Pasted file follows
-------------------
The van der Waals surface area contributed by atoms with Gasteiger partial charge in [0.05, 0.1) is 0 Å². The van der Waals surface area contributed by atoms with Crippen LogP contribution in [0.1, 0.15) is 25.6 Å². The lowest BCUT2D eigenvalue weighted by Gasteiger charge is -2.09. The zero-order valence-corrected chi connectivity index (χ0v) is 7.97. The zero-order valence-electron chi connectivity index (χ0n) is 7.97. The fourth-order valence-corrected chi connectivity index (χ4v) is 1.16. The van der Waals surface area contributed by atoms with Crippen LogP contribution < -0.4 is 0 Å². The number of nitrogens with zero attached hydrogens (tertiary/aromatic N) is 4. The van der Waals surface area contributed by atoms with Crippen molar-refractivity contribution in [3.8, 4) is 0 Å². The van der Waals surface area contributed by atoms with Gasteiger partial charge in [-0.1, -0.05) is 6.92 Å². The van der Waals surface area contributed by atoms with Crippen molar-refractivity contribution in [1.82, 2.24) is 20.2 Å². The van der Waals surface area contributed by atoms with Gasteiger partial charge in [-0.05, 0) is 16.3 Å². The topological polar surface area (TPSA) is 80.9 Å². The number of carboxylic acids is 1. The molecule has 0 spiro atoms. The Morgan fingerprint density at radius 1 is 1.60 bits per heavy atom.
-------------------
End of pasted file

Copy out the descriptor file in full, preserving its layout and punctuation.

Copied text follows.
The van der Waals surface area contributed by atoms with Gasteiger partial charge in [0.05, 0.1) is 0 Å². The van der Waals surface area contributed by atoms with Crippen LogP contribution in [0.1, 0.15) is 25.6 Å². The lowest BCUT2D eigenvalue weighted by Gasteiger charge is -2.09. The zero-order valence-corrected chi connectivity index (χ0v) is 7.97. The zero-order valence-electron chi connectivity index (χ0n) is 7.97. The fourth-order valence-corrected chi connectivity index (χ4v) is 1.16. The van der Waals surface area contributed by atoms with Crippen LogP contribution < -0.4 is 0 Å². The number of nitrogens with zero attached hydrogens (tertiary/aromatic N) is 4. The van der Waals surface area contributed by atoms with Crippen molar-refractivity contribution in [3.8, 4) is 0 Å². The van der Waals surface area contributed by atoms with Gasteiger partial charge in [-0.1, -0.05) is 6.92 Å². The van der Waals surface area contributed by atoms with Crippen molar-refractivity contribution in [1.82, 2.24) is 20.2 Å². The van der Waals surface area contributed by atoms with Gasteiger partial charge in [-0.05, 0) is 16.3 Å². The topological polar surface area (TPSA) is 80.9 Å². The number of carboxylic acids is 1. The molecule has 0 spiro atoms. The Morgan fingerprint density at radius 1 is 1.60 bits per heavy atom.